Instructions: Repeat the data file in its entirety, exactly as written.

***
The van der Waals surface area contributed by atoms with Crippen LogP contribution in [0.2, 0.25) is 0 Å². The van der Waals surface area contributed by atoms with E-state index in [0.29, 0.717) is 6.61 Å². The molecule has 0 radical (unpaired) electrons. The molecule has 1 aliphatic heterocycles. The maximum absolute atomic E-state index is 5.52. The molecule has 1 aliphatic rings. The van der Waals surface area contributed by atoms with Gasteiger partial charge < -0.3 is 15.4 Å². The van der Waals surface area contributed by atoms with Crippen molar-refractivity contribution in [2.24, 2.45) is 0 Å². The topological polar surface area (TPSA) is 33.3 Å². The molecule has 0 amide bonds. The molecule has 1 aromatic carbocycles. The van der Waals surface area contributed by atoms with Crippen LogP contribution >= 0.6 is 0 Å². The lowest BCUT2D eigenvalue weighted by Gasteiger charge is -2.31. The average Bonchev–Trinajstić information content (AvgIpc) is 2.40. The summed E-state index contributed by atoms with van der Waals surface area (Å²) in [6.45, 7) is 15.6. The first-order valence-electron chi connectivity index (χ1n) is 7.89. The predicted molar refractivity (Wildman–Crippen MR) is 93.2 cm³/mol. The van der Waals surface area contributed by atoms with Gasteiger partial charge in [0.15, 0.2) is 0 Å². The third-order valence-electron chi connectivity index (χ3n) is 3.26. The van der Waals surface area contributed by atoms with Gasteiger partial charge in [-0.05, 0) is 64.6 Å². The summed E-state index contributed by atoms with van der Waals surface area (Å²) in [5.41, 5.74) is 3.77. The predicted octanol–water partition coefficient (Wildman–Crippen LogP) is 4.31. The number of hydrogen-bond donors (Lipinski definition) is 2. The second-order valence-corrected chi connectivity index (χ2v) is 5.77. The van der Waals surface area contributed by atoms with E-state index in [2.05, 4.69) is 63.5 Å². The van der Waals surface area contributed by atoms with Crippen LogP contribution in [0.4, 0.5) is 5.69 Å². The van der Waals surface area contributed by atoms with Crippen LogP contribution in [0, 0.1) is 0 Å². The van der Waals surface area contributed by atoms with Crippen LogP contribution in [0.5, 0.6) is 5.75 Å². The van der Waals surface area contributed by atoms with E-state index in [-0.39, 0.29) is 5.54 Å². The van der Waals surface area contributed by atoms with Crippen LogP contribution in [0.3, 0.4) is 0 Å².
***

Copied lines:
The van der Waals surface area contributed by atoms with Crippen LogP contribution in [0.2, 0.25) is 0 Å². The van der Waals surface area contributed by atoms with E-state index in [0.29, 0.717) is 6.61 Å². The molecule has 0 radical (unpaired) electrons. The molecule has 1 aliphatic heterocycles. The maximum absolute atomic E-state index is 5.52. The molecule has 1 aliphatic rings. The van der Waals surface area contributed by atoms with Gasteiger partial charge < -0.3 is 15.4 Å². The van der Waals surface area contributed by atoms with Crippen molar-refractivity contribution in [2.24, 2.45) is 0 Å². The topological polar surface area (TPSA) is 33.3 Å². The molecule has 0 amide bonds. The molecule has 1 aromatic carbocycles. The van der Waals surface area contributed by atoms with Crippen LogP contribution >= 0.6 is 0 Å². The lowest BCUT2D eigenvalue weighted by Gasteiger charge is -2.31. The average Bonchev–Trinajstić information content (AvgIpc) is 2.40. The summed E-state index contributed by atoms with van der Waals surface area (Å²) in [6.45, 7) is 15.6. The first-order valence-electron chi connectivity index (χ1n) is 7.89. The predicted molar refractivity (Wildman–Crippen MR) is 93.2 cm³/mol. The van der Waals surface area contributed by atoms with Gasteiger partial charge in [0.15, 0.2) is 0 Å². The third-order valence-electron chi connectivity index (χ3n) is 3.26. The van der Waals surface area contributed by atoms with Gasteiger partial charge in [-0.05, 0) is 64.6 Å². The summed E-state index contributed by atoms with van der Waals surface area (Å²) in [5.41, 5.74) is 3.77. The predicted octanol–water partition coefficient (Wildman–Crippen LogP) is 4.31. The number of hydrogen-bond donors (Lipinski definition) is 2. The second-order valence-corrected chi connectivity index (χ2v) is 5.77. The van der Waals surface area contributed by atoms with E-state index in [2.05, 4.69) is 63.5 Å². The van der Waals surface area contributed by atoms with Crippen LogP contribution in [0.4, 0.5) is 5.69 Å². The van der Waals surface area contributed by atoms with Crippen LogP contribution in [0, 0.1) is 0 Å². The van der Waals surface area contributed by atoms with Crippen LogP contribution in [0.5, 0.6) is 5.75 Å². The van der Waals surface area contributed by atoms with E-state index in [-0.39, 0.29) is 5.54 Å². The van der Waals surface area contributed by atoms with Crippen LogP contribution in [0.3, 0.4) is 0 Å².